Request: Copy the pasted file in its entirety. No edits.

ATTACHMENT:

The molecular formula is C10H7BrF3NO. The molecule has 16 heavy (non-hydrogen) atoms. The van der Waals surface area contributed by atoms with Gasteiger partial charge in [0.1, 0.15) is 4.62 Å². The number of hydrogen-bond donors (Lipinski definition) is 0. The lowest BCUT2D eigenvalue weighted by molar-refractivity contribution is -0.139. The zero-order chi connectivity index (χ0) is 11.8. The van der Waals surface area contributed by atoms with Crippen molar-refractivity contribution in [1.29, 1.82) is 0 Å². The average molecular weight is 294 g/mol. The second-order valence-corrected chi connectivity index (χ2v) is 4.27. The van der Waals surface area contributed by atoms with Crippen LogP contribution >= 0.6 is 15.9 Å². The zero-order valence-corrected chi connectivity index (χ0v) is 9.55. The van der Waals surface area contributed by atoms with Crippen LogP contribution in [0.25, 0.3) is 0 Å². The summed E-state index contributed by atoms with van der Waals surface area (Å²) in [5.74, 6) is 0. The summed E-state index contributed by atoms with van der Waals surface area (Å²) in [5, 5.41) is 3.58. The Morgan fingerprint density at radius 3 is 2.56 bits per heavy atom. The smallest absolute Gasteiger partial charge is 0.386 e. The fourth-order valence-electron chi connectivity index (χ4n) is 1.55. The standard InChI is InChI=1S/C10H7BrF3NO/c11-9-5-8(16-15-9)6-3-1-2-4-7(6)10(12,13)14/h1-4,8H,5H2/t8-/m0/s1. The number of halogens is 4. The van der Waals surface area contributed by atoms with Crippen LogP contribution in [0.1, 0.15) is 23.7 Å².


The molecular formula is C10H7BrF3NO. The molecule has 16 heavy (non-hydrogen) atoms. The van der Waals surface area contributed by atoms with Gasteiger partial charge in [0.1, 0.15) is 4.62 Å². The number of hydrogen-bond donors (Lipinski definition) is 0. The lowest BCUT2D eigenvalue weighted by molar-refractivity contribution is -0.139. The zero-order chi connectivity index (χ0) is 11.8. The van der Waals surface area contributed by atoms with Crippen molar-refractivity contribution in [1.29, 1.82) is 0 Å². The average molecular weight is 294 g/mol. The second-order valence-corrected chi connectivity index (χ2v) is 4.27. The van der Waals surface area contributed by atoms with Crippen LogP contribution >= 0.6 is 15.9 Å². The zero-order valence-corrected chi connectivity index (χ0v) is 9.55. The van der Waals surface area contributed by atoms with Crippen LogP contribution in [0.25, 0.3) is 0 Å². The summed E-state index contributed by atoms with van der Waals surface area (Å²) in [5.74, 6) is 0. The summed E-state index contributed by atoms with van der Waals surface area (Å²) in [5, 5.41) is 3.58. The Morgan fingerprint density at radius 3 is 2.56 bits per heavy atom. The smallest absolute Gasteiger partial charge is 0.386 e. The fourth-order valence-electron chi connectivity index (χ4n) is 1.55. The standard InChI is InChI=1S/C10H7BrF3NO/c11-9-5-8(16-15-9)6-3-1-2-4-7(6)10(12,13)14/h1-4,8H,5H2/t8-/m0/s1. The number of halogens is 4. The van der Waals surface area contributed by atoms with Crippen LogP contribution in [0.1, 0.15) is 23.7 Å².